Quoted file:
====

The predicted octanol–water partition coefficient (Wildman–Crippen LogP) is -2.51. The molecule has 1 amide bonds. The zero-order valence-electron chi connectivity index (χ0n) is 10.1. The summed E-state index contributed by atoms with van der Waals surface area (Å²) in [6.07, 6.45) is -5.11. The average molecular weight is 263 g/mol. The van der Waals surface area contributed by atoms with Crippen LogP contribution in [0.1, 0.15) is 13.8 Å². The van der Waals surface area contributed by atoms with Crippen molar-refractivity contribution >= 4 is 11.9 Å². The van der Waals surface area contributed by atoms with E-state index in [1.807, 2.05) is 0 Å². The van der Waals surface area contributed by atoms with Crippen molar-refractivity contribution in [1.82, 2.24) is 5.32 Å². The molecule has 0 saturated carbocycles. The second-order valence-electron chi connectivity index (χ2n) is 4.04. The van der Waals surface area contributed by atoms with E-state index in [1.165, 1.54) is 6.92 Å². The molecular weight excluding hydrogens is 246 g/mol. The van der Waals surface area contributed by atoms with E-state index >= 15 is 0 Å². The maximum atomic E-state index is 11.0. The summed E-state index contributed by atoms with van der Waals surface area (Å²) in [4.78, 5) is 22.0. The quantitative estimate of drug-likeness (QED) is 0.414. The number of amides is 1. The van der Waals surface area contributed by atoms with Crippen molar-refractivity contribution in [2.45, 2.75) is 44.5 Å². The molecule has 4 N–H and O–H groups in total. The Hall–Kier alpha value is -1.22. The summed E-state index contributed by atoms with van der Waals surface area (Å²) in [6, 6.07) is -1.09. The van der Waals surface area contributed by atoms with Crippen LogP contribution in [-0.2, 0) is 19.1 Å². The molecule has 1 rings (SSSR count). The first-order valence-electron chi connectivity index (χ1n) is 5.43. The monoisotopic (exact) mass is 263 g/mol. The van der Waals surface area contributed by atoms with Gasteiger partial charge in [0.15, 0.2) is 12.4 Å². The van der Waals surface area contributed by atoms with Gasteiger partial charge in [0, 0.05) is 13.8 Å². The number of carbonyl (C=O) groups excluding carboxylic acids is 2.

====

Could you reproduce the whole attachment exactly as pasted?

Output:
The predicted octanol–water partition coefficient (Wildman–Crippen LogP) is -2.51. The molecule has 1 amide bonds. The zero-order valence-electron chi connectivity index (χ0n) is 10.1. The summed E-state index contributed by atoms with van der Waals surface area (Å²) in [6.07, 6.45) is -5.11. The average molecular weight is 263 g/mol. The van der Waals surface area contributed by atoms with Crippen LogP contribution in [0.1, 0.15) is 13.8 Å². The van der Waals surface area contributed by atoms with Crippen molar-refractivity contribution >= 4 is 11.9 Å². The van der Waals surface area contributed by atoms with E-state index in [1.807, 2.05) is 0 Å². The van der Waals surface area contributed by atoms with Crippen molar-refractivity contribution in [1.82, 2.24) is 5.32 Å². The molecule has 0 saturated carbocycles. The second-order valence-electron chi connectivity index (χ2n) is 4.04. The van der Waals surface area contributed by atoms with E-state index in [1.165, 1.54) is 6.92 Å². The molecular weight excluding hydrogens is 246 g/mol. The van der Waals surface area contributed by atoms with E-state index >= 15 is 0 Å². The maximum atomic E-state index is 11.0. The summed E-state index contributed by atoms with van der Waals surface area (Å²) in [4.78, 5) is 22.0. The quantitative estimate of drug-likeness (QED) is 0.414. The number of amides is 1. The van der Waals surface area contributed by atoms with Crippen molar-refractivity contribution in [2.45, 2.75) is 44.5 Å². The molecule has 4 N–H and O–H groups in total. The Hall–Kier alpha value is -1.22. The summed E-state index contributed by atoms with van der Waals surface area (Å²) in [6, 6.07) is -1.09. The van der Waals surface area contributed by atoms with Crippen LogP contribution in [-0.2, 0) is 19.1 Å². The molecule has 1 rings (SSSR count). The first-order valence-electron chi connectivity index (χ1n) is 5.43. The monoisotopic (exact) mass is 263 g/mol. The van der Waals surface area contributed by atoms with Gasteiger partial charge in [0.15, 0.2) is 12.4 Å². The van der Waals surface area contributed by atoms with Gasteiger partial charge in [0, 0.05) is 13.8 Å². The number of carbonyl (C=O) groups excluding carboxylic acids is 2.